Originally posted Thursday, 12 January 2012

Written by Nick Dorman

This November, Owners from across the country met at Caesar’s Palace in Las Vegas, Nevada, for COAA’s 2011 Fall Owners Leadership Conference. The theme of the three-day conference was “Tools and Information + Critical Thinking = Successful Projects,” and although tools and information were well represented in the session topics, the overriding concept of critical thinking took center stage. For every exploration of a new nuance of BIM, there was equal exploration of what constitutes the judicious and intelligent use of BIM in light of the ultimate goals of the project. And for every new tool discussed, equal emphasis was placed on the necessity of having the right team in place to implement and fully utilize that tool.

Among the most popular sessions were “Lean It or Leave It! How Crate & Barrel Reduces Transaction Costs,” which focused on how lean principles and technology have allowed Crate & Barrel to reduce transaction costs and conflicts, as well as eliminate redundant and inefficient workflows; and “Evaluating Critical Projects: How the U.S. State Department is Using Macro BIM,” about the massive embassy rebuilding program that has occurred since 9/11 and the use of cost- and schedule-loaded 3D models of entire multi-structure projects to detect conflicts at the project level and keep these large and complex undertakings on schedule and budget.

As new technologies and methods have proliferated, COAA has taken the initiative to ensure that their nuances and full potential are known and available to its members, but also that Owners understand their pitfalls and the necessity of applying them smartly. “This conference was stacked with sessions on BIM and other technology-based tools, but we wanted to remind ourselves and the attendees that the people part of our industry still matters most,” said Howie Ferguson, Senior Project Manager at the University of Florida and Chairman of COAA’s Conference Committee. “Experience, communication, thoughtfulness—all the great tools at our disposal can’t replace these and other human elements when it comes to successful projects.”

Tony Yorba, Principal Architect at Jensen Yorba Lott in Juneau, Alaska, saw the benefit of the conference’s focus on collaborative approaches. “What I take away from these meetings is that rather than just seeing things from a design perspective, at the end of the day a building has to be operated; it has to be managed; and it has to be flexible for all these evolving needs. And that’s probably as important as, if not more important than the delivery of that first product. If you take the long view, the initial cost of the project itself is dwarfed by the operations and maintenance costs. It’s an ongoing, fifty-plus year endeavor.”

The use of BIM on renovation projects was also highlighted in two sessions. “Next Steps with BIM: Use on Renovation Projects and Team Selection Tips” included a case study involving the use of BIM on a small but complex renovation project, as well as a discussion of recent advances in laser scanning to produce models of extant structures—an increasingly prevalent practice. And the session titled “Using New Tools to Manage Owner Risks on Historic Renovation Projects” pointed to the use of BIM to document existing conditions on renovation projects as a way of avoiding claims, delays, and change orders.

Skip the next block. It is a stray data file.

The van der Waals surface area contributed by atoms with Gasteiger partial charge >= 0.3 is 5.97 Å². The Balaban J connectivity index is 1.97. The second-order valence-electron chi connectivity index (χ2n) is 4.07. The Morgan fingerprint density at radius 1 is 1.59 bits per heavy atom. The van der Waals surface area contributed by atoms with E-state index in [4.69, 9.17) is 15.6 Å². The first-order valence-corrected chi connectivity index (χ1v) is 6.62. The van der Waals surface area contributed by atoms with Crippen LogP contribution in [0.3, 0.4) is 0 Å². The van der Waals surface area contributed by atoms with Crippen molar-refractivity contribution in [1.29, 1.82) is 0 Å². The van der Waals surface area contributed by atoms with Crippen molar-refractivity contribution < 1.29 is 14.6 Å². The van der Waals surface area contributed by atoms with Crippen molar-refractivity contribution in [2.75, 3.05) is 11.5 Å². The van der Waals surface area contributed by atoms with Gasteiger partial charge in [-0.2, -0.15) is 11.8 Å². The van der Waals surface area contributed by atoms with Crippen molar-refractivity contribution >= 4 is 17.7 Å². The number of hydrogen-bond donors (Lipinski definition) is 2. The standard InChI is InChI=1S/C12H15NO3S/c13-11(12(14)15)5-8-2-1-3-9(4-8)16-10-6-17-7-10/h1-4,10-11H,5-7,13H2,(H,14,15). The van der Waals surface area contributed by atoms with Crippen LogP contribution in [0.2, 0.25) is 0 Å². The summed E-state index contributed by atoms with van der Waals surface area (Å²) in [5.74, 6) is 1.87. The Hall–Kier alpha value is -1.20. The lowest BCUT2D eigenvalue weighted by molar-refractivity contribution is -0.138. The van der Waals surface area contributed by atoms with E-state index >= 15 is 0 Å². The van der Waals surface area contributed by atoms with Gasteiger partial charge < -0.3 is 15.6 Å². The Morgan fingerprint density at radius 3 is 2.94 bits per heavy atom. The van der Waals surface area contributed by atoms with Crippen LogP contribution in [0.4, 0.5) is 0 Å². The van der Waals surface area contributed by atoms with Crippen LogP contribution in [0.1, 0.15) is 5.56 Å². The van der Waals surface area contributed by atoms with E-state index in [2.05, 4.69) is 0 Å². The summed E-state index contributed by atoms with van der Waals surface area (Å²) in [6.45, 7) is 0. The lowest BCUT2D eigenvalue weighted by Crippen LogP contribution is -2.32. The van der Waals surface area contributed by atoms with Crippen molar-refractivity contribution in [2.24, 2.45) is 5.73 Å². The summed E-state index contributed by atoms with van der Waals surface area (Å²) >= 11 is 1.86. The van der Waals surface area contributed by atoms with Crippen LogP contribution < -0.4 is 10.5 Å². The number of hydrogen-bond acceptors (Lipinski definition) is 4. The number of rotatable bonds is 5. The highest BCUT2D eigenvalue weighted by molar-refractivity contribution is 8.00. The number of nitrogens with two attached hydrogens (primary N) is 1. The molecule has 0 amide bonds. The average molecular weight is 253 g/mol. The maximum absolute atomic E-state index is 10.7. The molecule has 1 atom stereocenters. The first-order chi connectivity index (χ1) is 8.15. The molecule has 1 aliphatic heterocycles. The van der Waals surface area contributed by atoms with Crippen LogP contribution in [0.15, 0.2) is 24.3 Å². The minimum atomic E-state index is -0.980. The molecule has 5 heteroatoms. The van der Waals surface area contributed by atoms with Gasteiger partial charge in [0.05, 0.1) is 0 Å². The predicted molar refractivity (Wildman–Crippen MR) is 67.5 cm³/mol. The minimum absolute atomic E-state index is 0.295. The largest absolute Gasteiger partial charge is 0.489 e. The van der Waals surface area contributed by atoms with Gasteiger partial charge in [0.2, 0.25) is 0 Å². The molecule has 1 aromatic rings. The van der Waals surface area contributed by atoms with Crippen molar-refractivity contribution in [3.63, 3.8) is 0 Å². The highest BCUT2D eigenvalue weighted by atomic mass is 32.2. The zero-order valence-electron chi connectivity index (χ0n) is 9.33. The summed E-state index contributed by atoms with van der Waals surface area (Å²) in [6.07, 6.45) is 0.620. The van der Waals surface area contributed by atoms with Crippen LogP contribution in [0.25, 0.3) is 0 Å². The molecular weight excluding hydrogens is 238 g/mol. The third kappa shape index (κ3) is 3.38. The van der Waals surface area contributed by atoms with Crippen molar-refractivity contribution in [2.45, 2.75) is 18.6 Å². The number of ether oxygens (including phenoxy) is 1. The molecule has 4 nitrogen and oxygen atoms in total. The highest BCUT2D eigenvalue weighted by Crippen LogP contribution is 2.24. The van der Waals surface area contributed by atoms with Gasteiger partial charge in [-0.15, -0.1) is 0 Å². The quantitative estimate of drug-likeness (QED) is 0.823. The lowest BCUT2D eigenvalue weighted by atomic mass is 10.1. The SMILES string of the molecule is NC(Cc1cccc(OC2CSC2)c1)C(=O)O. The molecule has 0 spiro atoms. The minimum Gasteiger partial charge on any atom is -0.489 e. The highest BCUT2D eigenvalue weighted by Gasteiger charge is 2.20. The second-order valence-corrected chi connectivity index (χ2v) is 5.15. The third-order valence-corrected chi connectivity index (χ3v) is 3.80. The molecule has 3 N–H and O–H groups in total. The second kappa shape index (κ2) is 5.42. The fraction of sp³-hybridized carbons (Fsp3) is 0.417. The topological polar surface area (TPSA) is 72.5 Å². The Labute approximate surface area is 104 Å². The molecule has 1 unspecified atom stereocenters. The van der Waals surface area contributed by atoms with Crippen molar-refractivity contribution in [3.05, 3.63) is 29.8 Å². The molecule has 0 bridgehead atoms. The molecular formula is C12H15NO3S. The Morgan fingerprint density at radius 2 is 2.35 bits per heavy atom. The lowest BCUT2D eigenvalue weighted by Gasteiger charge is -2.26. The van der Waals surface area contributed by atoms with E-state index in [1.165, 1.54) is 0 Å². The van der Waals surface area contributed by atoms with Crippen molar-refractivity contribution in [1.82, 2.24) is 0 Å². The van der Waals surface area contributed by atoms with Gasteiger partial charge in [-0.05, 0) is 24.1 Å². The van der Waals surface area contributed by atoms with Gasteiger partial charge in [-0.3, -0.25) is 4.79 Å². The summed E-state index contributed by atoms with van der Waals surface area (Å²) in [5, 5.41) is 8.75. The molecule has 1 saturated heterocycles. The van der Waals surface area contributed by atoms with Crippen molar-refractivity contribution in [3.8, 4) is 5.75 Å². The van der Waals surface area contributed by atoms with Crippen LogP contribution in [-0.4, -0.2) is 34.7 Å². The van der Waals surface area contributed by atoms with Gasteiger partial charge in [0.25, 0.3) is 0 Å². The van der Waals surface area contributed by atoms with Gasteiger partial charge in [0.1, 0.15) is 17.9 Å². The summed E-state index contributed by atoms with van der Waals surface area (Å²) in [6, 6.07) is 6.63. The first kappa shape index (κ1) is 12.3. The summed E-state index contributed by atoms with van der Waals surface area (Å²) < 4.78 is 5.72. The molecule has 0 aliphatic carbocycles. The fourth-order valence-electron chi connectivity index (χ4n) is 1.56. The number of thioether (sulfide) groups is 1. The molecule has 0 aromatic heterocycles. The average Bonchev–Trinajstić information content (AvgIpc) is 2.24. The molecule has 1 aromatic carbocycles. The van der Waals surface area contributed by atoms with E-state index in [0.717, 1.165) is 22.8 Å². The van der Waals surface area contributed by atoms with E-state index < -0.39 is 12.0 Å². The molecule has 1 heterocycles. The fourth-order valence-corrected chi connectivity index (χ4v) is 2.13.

Local interest came in the form of a tour of Hoover Dam, arguably the greatest civil engineering achievement in America’s history, as well as a conference-opening presentation titled “Flavor of Las Vegas,” which highlighted recent events in construction and development in Las Vegas and nearby Henderson. The session focused on the unique challenges posed by the geography, politics, and demography of Las Vegas, as well as the opportunities they present.

The perennial favorite, the Owners’ Roundtable, closed the conference on the final day. This unstructured, openmic discussion allows participants to gain a deeper understanding of previous session topics by raising questions that may not have been answered in the Q&A portion of those sessions, or simply to ask anything else that might be on their minds. Participants can text their questions in and participate online, as well.

First-time attendee Tim DeBuse, Managing Director of Real Estate for the Corrections Corporation of America, saw plenty of reason to come back for future conferences. “As first time attendees, we’ve been very impressed with the organization, the topics of the presentations, and the people who are here. We’re very happy with the conference.”

The opportunities the conference presents, of course, are not limited to the sessions. The networking available at COAA conferences is unique, as it’s one of the few places to find such a large group of Owners from across the nation gathered in a single place. But for those members who could not attend the conference, the presentations are available at COAA’s website, www.coaa.org. Log in, select “Members Only,” then “Archives” to download the files. Don’t forget, the 2012 Spring Owners Leadership Conference will be held May 9-11 in Dallas, Texas.